Hurricane Preparedness Week is May 3 through May 9, and Granville County Emergency Services encourages all residents to prepare now by updating emergency plans and supply kits.
Hurricane season runs from June 1 through November 30, but most storms strike from mid-August to mid-October. Take this time to review and practice emergency plans and update emergency supply kits with non-perishable food and water to last each person in your family a minimum of one week, as electricity and water could be out for at least that long. Kits should also include a first-aid kit; weather radio and batteries; prescription medicines; sleeping bag or blankets; a change of clothes; hygiene items such as toothbrush, toothpaste, soap and deodorant; cash; a battery-powered radio; flashlights; a crank or solar-powered USB charger; and pet supplies, including food, water, bedding, leashes, muzzle and vaccination records. Before the storm, be sure to fill up your car with gas, or ensure that a gas can is full and available.
Have a plan of where to seek shelter in your home if high wind threatens you. Talk with your family and let everyone know where your predetermined safe room is in your home. Interior hallways, closets and bathrooms are the safest locations. Always stay away from windows and exterior doors.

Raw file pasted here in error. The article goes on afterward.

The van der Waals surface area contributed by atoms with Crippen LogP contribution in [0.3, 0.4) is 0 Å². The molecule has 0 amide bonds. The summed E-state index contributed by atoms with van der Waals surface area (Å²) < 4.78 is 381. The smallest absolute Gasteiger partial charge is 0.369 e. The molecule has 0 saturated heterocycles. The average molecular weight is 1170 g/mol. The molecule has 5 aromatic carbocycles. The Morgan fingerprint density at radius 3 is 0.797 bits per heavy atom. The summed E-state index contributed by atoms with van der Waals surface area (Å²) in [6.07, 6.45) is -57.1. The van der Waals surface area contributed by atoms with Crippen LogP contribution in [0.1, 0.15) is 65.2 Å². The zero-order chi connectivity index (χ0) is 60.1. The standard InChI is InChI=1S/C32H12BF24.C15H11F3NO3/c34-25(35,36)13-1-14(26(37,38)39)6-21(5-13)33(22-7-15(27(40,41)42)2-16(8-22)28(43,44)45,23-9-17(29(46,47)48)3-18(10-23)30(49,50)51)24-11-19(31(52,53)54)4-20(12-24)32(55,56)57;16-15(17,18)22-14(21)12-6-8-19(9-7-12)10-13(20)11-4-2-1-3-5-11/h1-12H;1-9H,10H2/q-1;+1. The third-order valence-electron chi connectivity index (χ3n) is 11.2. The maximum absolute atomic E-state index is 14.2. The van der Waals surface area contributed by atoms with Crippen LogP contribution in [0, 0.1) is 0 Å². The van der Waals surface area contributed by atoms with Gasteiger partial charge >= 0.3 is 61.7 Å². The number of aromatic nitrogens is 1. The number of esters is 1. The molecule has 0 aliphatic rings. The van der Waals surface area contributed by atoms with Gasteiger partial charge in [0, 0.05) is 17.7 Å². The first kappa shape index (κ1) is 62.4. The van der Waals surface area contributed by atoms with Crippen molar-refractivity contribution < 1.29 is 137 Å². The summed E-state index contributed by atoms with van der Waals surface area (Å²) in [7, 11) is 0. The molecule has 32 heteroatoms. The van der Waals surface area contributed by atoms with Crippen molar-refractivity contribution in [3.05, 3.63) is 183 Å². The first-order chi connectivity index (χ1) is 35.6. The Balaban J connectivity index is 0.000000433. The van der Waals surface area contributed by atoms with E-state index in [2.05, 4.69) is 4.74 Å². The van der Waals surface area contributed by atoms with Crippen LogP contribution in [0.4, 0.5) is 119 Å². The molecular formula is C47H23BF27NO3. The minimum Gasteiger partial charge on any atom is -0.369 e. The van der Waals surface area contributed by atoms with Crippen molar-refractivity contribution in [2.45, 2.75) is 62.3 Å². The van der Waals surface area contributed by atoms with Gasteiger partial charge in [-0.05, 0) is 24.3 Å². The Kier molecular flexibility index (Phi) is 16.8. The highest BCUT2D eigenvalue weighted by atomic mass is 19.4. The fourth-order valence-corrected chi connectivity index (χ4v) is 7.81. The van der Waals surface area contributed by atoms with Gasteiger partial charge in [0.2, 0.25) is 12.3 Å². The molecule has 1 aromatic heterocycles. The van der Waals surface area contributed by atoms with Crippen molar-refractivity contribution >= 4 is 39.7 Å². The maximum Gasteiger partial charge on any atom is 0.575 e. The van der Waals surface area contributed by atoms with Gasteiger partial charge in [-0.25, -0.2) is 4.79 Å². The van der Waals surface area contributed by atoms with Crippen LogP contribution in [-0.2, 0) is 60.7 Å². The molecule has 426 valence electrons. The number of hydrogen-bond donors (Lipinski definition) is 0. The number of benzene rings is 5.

If you are in a home that would be unsafe during a hurricane, determine where you would go and how you would get there if ordered to evacuate. Make sure to practice your plan so that family members and loved ones know what to do. You should also talk to neighbors about their plans, especially those who may need assistance, such as senior citizens.
While storm surge does not affect Granville County, many of our residents vacation at beaches that may be impacted, and should be aware of the dangers. Storm surge is water that is pushed toward the shore by the force of the winds swirling around the storm, and is one of the greatest potentials for loss of life related to a hurricane. This rise in water level can cause severe flooding in low-lying areas, especially if the storm coincides with normal high tide. Although Granville County is not in a storm surge evacuation zone, it is a good idea to identify family or friends who do, and to offer to be their evacuation destination.
Make sure to review and update homeowners’ or renters’ insurance policies to ensure they include coverage for damage, natural disasters and flood insurance. It is also a good idea to assess your home’s landscaping and the threat from falling trees. Before a storm threatens, trim back any dead limbs, as well as large overhanging branches. Pick up all loose objects around the house including lawn furniture, grills, and potted plants.
Stay informed when severe weather strikes by tuning in to local news, listening to a NOAA Weather Radio, or checking NWS Raleigh website www.weather.gov/rah. More information on severe weather and hurricane preparedness can be found at www.ReadyNC.org.